Showing 31 articles from
September 11, 2019.
LOUISBURG -- Franklin County Schools have several things to celebrate after the state released the 2018-19 school accountability results on Monday.
The district had no low performing schools in the ranking, the only area school district in the region to achieve that level of performance.
In addition, 12 of the 16 Franklin County Schools -- including all eight elementary schools -- met or exceeded expectations.
Young Wyatt Eldridge, who is almost 3, was eager to work at the Justice Truck and Tractor Show last Saturday and hopped on this grader to display his talents. As might be expected, his mom, Danielle Stevenson, was close by, just to keep an eye on his work habits. The show opened a little later on Friday due to the hurricane but Saturday was a picture-perfect day to enjoy vintage cars, equipment, renew old friendships -- or maybe hop on a road grader and get a little work done!
Louisburg's Janie and Abe Kemp, regulars at the Justice Truck and Tractor Show for years, are noted for bringing a wide variety of restored equipment to display. They've brought large trucks, many types of cars, a bulldozer, a custom-made road grader and, in past years, even a collection of toy tractors and hog oilers! But all of those things were centered around work so this year the duo changed things up when they brought a recently restored 1961-vintage travel trailer -- and decided to sit back and relax, at least long enough for a photo.
LOUISBURG -- Franklin County Schools, and other school districts across the state, are headed toward implementation of a web-based tool that uses electronic devices to help evaluate their youngest students as they learn to read.
Called Istation, the computer-based program has been controversial at the state level, but the state Department of Instruction has ordered that the new system be implemented, even though the controversy remains unresolved.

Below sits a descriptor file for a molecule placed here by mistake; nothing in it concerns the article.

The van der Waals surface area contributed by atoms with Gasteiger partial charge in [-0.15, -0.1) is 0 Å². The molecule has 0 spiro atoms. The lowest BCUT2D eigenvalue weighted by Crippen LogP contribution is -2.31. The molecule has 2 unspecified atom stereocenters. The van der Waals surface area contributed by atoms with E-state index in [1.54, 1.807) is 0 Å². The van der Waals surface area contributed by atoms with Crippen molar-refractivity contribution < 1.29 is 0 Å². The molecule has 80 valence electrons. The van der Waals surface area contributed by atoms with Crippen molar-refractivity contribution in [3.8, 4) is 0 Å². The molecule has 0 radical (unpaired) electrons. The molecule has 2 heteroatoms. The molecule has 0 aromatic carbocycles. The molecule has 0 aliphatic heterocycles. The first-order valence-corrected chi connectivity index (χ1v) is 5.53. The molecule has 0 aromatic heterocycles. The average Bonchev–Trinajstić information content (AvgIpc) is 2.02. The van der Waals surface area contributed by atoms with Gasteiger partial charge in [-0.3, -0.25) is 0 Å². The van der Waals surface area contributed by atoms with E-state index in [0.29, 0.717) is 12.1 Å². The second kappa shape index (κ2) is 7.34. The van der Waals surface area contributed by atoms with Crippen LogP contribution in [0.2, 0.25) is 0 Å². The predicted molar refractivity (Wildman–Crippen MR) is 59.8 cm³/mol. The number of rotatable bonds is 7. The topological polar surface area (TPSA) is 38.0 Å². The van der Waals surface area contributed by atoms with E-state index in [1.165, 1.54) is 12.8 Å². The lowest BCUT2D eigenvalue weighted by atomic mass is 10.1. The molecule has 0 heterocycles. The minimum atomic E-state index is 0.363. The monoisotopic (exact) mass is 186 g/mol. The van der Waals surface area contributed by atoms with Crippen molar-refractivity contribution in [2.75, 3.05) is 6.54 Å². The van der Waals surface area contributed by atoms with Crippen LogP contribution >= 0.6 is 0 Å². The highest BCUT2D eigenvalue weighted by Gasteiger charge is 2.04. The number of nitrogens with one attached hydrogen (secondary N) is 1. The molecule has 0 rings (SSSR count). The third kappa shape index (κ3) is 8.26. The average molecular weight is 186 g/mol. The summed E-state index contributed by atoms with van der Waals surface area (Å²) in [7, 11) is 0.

BUNN -- An engineering company presented town officials with a services agreement that could serve as an all-encompassing guide for building a new town hall.
More than a year ago, the board began having conversations about the prospect of a new town hall.
According to the county's tax office website, Bunn bought the building -- essentially a house -- in April 1989.
RALEIGH -- Legislators have until Wednesday to create new maps that outline legislative districts after judges ruled the two-year-old maps violated the state constitution.
According to Carolina Public Press, a three-judge panel held that the maps were racially gerrymandered.
Brandon Matthew Frederickson, 2
It's not that I'm complaining -- nor are any other Franklin Countians that I've run across -- but Hurricane Dorian was much ado about nothing as far as this area was concerned.
Out Mapleville way, we got a little over an inch and a quarter of rainfall -- and the winds were more of the stiff breeze variety than anything else.
I hope you're hungry.
The first day of fall is Sept. 23 and the first Saturday in the fall, there will be no less than four community events taking place that day.
It's hard not to imagine that these three events won't cannibalize each other.
An exhibition of Art Quilts by Ann Harwell opened Aug. 28 at Louisburg College and will be on display through Oct. 9 on the college campus in the Edith C. Lumpkin Community Gallery on the north side of the Seby B. Jones Performing Arts Center (JPAC). Times are from 10 a.m. until 5 p.m. Mondays through Fridays or at other times by appointment.
BUNN--Funeral services for Helen Louise Davis, 75, who died Saturday, Sept. 7, 2019, will be held Sunday, Sept.15, at 3 p.m. at St. Stephens Baptist Church in Warrenton. Burial will follow in the St. Stephens Church cemetery.
Louisburg High School running back Xavier Jones picks up yardage for the Warriors during last Wednesday's home rivalry contest against Franklinton. LHS will continue its season this Friday night at Weldon.
LOUISBURG -- Two early-season football trends continued last Wednesday at Patterson Field -- Franklinton's uncanny ability to capitalize on opportunities and Louisburg's penchant for untimely mistakes.
That combination proved to be fruitful for the Red Rams and toxic for the host Warriors during the non-conference gridiron showdown, which saw FHS break open a tight game just before intermission en route to a 48-6 victory.
RED OAK -- Northern Nash's five returning starters this season -- compared to just one for Franklinton -- didn't add up to a hotly contested matchup during Tuesday's Big East Conference girls tennis showdown.
Instead, the homestanding Lady Knights rolled to an impressive 9-0 triumph over the rebuilding Lady Rams at the NNHS Tennis Courts.
FRANKLINTON GOLFER ISABELLE HENRY
ROCKY MOUNT -- Southern Nash senior veteran Elisabeth Collie is considered the favorite to claim the Big East Conference Girls Golf Individual Championship this fall -- and for good reason.
Collie has been a four-year standout for the Ladybirds and is coming off a second-place overall finish last season.